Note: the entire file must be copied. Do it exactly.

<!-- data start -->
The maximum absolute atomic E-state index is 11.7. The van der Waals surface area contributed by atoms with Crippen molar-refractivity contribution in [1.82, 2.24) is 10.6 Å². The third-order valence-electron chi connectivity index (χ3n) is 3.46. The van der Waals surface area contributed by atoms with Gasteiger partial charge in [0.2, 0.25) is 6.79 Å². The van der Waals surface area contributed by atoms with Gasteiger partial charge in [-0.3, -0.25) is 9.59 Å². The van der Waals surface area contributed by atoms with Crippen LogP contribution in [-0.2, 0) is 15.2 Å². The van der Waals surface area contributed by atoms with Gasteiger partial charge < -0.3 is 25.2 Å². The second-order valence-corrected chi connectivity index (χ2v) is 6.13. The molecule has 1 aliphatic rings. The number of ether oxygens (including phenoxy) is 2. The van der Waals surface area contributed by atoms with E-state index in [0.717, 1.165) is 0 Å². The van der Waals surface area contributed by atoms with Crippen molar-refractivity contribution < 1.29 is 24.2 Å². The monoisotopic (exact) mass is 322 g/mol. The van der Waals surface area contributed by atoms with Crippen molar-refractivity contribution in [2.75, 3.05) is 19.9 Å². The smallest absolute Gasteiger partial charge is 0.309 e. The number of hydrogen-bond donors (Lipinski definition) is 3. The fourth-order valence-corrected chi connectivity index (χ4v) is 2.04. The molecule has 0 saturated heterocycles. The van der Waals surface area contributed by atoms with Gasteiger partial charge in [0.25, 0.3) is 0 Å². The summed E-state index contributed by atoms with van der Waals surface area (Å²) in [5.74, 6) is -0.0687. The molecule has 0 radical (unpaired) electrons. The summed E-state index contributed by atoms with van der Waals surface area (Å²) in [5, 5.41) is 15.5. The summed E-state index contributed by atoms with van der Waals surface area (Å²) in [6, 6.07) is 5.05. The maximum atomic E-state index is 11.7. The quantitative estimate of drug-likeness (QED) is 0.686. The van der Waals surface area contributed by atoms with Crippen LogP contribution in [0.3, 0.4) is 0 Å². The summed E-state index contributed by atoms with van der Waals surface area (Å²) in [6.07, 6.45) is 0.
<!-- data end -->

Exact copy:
The maximum absolute atomic E-state index is 11.7. The van der Waals surface area contributed by atoms with Crippen molar-refractivity contribution in [1.82, 2.24) is 10.6 Å². The third-order valence-electron chi connectivity index (χ3n) is 3.46. The van der Waals surface area contributed by atoms with Gasteiger partial charge in [0.2, 0.25) is 6.79 Å². The van der Waals surface area contributed by atoms with Gasteiger partial charge in [-0.3, -0.25) is 9.59 Å². The van der Waals surface area contributed by atoms with Crippen LogP contribution in [-0.2, 0) is 15.2 Å². The van der Waals surface area contributed by atoms with Gasteiger partial charge < -0.3 is 25.2 Å². The second-order valence-corrected chi connectivity index (χ2v) is 6.13. The molecule has 1 aliphatic rings. The number of ether oxygens (including phenoxy) is 2. The van der Waals surface area contributed by atoms with E-state index in [0.717, 1.165) is 0 Å². The van der Waals surface area contributed by atoms with Crippen molar-refractivity contribution < 1.29 is 24.2 Å². The monoisotopic (exact) mass is 322 g/mol. The van der Waals surface area contributed by atoms with Crippen molar-refractivity contribution in [2.75, 3.05) is 19.9 Å². The smallest absolute Gasteiger partial charge is 0.309 e. The number of hydrogen-bond donors (Lipinski definition) is 3. The fourth-order valence-corrected chi connectivity index (χ4v) is 2.04. The molecule has 0 saturated heterocycles. The van der Waals surface area contributed by atoms with Gasteiger partial charge in [0.25, 0.3) is 0 Å². The summed E-state index contributed by atoms with van der Waals surface area (Å²) in [5.74, 6) is -0.0687. The molecule has 0 radical (unpaired) electrons. The summed E-state index contributed by atoms with van der Waals surface area (Å²) in [5, 5.41) is 15.5. The summed E-state index contributed by atoms with van der Waals surface area (Å²) in [6, 6.07) is 5.05. The maximum atomic E-state index is 11.7. The quantitative estimate of drug-likeness (QED) is 0.686. The van der Waals surface area contributed by atoms with Crippen LogP contribution in [0.3, 0.4) is 0 Å². The summed E-state index contributed by atoms with van der Waals surface area (Å²) in [6.07, 6.45) is 0.